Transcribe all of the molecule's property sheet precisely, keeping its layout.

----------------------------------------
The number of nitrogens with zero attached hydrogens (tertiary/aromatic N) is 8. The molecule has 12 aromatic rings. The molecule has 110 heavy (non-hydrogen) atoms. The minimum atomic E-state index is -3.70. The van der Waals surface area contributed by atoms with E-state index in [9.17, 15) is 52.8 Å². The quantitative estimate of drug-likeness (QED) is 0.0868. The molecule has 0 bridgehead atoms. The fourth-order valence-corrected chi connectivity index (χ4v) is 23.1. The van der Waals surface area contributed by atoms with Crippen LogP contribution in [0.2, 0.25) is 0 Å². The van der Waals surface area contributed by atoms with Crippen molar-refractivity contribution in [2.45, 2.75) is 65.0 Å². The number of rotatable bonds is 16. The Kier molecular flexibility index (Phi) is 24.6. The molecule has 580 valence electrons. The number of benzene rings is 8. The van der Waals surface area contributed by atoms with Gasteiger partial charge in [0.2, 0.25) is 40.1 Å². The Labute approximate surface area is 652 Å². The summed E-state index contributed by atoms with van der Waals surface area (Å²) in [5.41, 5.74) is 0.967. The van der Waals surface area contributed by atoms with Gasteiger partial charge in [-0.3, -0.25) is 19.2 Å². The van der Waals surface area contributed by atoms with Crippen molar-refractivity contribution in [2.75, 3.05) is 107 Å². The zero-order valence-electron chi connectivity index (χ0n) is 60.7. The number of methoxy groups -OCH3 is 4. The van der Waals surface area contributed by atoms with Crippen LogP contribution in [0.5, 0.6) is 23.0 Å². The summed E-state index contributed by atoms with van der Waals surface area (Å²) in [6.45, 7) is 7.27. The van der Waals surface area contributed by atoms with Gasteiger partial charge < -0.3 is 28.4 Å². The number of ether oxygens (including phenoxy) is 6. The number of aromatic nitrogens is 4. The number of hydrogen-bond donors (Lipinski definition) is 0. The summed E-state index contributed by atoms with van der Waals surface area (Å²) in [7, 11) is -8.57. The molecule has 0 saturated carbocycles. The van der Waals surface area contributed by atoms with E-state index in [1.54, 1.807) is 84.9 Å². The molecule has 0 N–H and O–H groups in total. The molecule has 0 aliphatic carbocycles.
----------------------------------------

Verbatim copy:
The number of nitrogens with zero attached hydrogens (tertiary/aromatic N) is 8. The molecule has 12 aromatic rings. The molecule has 110 heavy (non-hydrogen) atoms. The minimum atomic E-state index is -3.70. The van der Waals surface area contributed by atoms with E-state index in [9.17, 15) is 52.8 Å². The quantitative estimate of drug-likeness (QED) is 0.0868. The molecule has 0 bridgehead atoms. The fourth-order valence-corrected chi connectivity index (χ4v) is 23.1. The van der Waals surface area contributed by atoms with Crippen LogP contribution in [0.2, 0.25) is 0 Å². The van der Waals surface area contributed by atoms with Crippen molar-refractivity contribution in [2.45, 2.75) is 65.0 Å². The number of rotatable bonds is 16. The Kier molecular flexibility index (Phi) is 24.6. The molecule has 580 valence electrons. The number of benzene rings is 8. The van der Waals surface area contributed by atoms with Gasteiger partial charge in [0.2, 0.25) is 40.1 Å². The Labute approximate surface area is 652 Å². The summed E-state index contributed by atoms with van der Waals surface area (Å²) in [5.41, 5.74) is 0.967. The van der Waals surface area contributed by atoms with Gasteiger partial charge in [-0.3, -0.25) is 19.2 Å². The van der Waals surface area contributed by atoms with Crippen molar-refractivity contribution in [2.75, 3.05) is 107 Å². The zero-order valence-electron chi connectivity index (χ0n) is 60.7. The number of methoxy groups -OCH3 is 4. The van der Waals surface area contributed by atoms with Crippen LogP contribution in [0.5, 0.6) is 23.0 Å². The summed E-state index contributed by atoms with van der Waals surface area (Å²) in [6.45, 7) is 7.27. The van der Waals surface area contributed by atoms with Gasteiger partial charge < -0.3 is 28.4 Å². The number of ether oxygens (including phenoxy) is 6. The number of aromatic nitrogens is 4. The number of hydrogen-bond donors (Lipinski definition) is 0. The summed E-state index contributed by atoms with van der Waals surface area (Å²) in [7, 11) is -8.57. The molecule has 0 saturated carbocycles. The van der Waals surface area contributed by atoms with E-state index in [1.54, 1.807) is 84.9 Å². The molecule has 0 N–H and O–H groups in total. The molecule has 0 aliphatic carbocycles.